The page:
Participants in the public engagement stressed that fines and penalties as well as enforcement and education would be important in responding to drug-impaired driving.

Workplace Impairment

The Workers’ Safety and Compensation Commission (WSCC) will review occupational health and safety regulations and consult with employers, labour groups and workers to ensure that any changes or additions adequately address impairment issues.

In the Northwest Territories many employers have rules and programs in place that address impairment in the workplace and keep employees safe. The WSCC will revise its regulations, and develop educational materials and tools to support workers and employers in understanding their obligations under those regulations.

Overall feedback during the public engagement indicated a strong call for clear workplace guidelines on cannabis use, and for effective education and awareness campaigns targeting employers and employees to ensure that they were aware of any new policies and regulations in the workplace.

Public Education and Awareness

Public education and awareness on cannabis will be an ongoing government initiative.

The GNWT is developing cannabis public education and awareness materials, and working to determine effective approaches for reaching youth, parents, elders, teachers and health care providers, to ensure they have accurate information about the risks and harms associated with cannabis use. The departments of Health and Social Services and Education, Culture and Employment are working together to determine the tools and supports required to educate youth in the school system.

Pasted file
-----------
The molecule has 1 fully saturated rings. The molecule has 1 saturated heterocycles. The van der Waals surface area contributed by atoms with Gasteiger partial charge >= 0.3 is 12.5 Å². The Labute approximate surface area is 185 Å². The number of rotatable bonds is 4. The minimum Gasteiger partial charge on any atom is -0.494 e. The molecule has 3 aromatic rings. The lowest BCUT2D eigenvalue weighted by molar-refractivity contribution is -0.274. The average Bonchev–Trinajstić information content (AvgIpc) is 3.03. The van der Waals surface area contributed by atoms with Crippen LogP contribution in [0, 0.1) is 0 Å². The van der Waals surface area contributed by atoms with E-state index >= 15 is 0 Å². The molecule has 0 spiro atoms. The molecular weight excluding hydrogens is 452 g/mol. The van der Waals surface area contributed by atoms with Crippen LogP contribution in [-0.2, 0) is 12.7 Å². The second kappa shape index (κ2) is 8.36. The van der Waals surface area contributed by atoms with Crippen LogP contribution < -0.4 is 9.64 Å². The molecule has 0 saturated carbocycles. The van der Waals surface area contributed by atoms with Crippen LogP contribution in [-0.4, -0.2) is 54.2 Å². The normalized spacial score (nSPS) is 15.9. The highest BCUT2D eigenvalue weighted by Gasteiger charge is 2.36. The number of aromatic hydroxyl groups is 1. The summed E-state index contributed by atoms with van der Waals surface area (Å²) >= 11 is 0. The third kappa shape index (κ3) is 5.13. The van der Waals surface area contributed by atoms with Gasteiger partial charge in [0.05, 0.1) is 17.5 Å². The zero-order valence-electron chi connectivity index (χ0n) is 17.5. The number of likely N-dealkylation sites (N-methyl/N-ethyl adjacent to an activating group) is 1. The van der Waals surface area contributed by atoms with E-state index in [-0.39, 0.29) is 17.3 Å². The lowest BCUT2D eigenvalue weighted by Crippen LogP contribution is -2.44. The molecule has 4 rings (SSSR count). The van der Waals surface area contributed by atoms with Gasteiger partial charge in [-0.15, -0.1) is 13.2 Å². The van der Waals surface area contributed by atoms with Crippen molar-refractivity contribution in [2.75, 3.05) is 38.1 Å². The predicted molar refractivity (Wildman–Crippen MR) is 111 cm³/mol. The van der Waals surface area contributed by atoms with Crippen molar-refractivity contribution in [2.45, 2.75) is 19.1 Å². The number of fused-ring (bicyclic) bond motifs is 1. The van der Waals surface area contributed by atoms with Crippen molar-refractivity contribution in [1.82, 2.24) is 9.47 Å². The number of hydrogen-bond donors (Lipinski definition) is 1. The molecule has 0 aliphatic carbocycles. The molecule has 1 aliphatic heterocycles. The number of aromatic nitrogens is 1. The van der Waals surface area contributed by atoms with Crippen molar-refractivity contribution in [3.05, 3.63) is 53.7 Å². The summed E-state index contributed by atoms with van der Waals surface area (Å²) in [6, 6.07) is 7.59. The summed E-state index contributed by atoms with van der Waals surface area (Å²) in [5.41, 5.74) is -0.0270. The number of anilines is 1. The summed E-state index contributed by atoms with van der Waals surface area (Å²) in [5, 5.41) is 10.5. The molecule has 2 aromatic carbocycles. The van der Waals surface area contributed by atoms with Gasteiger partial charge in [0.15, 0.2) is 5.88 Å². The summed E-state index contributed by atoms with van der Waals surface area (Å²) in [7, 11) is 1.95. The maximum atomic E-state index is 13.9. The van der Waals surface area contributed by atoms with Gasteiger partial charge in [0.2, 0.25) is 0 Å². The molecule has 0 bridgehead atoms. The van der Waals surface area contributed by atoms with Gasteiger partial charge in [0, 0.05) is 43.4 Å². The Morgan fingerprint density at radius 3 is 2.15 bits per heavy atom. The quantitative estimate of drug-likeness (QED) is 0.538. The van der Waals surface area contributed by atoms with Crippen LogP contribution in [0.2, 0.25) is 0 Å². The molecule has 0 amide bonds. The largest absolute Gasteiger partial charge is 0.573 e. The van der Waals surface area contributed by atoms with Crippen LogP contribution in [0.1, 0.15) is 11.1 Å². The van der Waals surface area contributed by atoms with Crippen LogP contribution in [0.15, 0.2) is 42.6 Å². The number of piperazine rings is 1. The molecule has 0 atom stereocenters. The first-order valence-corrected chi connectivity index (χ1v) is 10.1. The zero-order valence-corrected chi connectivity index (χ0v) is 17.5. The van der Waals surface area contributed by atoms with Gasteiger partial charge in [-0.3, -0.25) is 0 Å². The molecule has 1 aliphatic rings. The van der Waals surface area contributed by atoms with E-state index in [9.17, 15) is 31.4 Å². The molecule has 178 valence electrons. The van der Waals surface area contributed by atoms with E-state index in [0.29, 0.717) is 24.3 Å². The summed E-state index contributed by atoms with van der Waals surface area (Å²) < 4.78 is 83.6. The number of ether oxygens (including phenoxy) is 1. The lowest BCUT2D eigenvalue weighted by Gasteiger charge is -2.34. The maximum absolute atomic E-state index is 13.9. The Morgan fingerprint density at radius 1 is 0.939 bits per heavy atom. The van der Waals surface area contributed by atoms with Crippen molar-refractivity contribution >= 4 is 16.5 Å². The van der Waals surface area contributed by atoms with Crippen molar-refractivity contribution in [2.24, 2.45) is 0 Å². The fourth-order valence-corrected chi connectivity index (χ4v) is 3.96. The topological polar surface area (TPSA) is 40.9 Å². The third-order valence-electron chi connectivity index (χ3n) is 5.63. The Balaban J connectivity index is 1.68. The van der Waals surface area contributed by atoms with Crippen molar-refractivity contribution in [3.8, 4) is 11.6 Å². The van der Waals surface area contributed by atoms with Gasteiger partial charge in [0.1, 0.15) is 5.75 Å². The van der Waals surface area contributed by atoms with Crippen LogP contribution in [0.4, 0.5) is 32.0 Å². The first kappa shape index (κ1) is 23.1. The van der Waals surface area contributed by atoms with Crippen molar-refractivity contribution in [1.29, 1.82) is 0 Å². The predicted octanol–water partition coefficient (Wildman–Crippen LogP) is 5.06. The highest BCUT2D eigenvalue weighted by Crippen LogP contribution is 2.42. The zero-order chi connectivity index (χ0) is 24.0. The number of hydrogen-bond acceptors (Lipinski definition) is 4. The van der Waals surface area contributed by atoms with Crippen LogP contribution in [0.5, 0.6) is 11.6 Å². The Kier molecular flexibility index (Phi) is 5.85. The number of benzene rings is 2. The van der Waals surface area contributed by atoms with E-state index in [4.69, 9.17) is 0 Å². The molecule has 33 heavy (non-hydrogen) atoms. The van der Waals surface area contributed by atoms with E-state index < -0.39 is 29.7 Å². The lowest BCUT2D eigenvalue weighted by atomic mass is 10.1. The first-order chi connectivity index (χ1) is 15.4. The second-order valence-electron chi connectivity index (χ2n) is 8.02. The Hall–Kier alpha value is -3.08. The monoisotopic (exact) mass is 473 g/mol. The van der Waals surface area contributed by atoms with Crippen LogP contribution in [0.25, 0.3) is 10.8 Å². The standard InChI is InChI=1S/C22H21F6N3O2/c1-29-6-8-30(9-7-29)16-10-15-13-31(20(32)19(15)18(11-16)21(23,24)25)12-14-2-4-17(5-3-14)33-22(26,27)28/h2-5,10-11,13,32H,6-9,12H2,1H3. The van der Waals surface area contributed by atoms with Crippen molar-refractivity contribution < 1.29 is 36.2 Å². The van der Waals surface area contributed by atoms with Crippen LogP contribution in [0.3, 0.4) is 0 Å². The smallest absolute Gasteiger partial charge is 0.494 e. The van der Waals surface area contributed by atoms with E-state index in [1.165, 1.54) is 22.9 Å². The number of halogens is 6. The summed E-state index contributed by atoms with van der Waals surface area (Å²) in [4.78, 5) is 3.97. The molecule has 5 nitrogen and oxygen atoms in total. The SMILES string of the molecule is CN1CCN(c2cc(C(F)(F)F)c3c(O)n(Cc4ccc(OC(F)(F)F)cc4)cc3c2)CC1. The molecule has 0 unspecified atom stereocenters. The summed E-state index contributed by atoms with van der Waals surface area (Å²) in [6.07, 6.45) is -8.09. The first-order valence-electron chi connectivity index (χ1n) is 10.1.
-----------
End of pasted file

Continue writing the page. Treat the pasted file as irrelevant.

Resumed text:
The GNWT will endorse the federal government’s Lower Risk Cannabis Use Guidelines, and will work with health care partners to share and promote them. The GNWT will work to support the federal government's planned public awareness campaign to promote education and harm reduction.

The importance of public education and awareness was perhaps the strongest overall theme to emerge from the public engagement. Respondents suggested multiple strategies the GNWT could use to reach the public with health messages about cannabis use. Respondents also identified the need for balanced, evidence-based education and awareness campaigns, and for easily accessible information about cannabis. Many stressed that education and public awareness must be targeted at everyone, and not just children and youth.

In addition to the development of legislation, GNWT departments have been working to ensure that additional measures are taken to support the development of the policies and programs necessary to address the legalization of cannabis in the Northwest Territories.

This includes the development of regulations under relevant statutes, training for educators, health professionals, retail sales staff and enforcement officials. The GNWT will be working collaboratively with the federal government to provide information to the public on the new laws, and to promote education and harm reduction.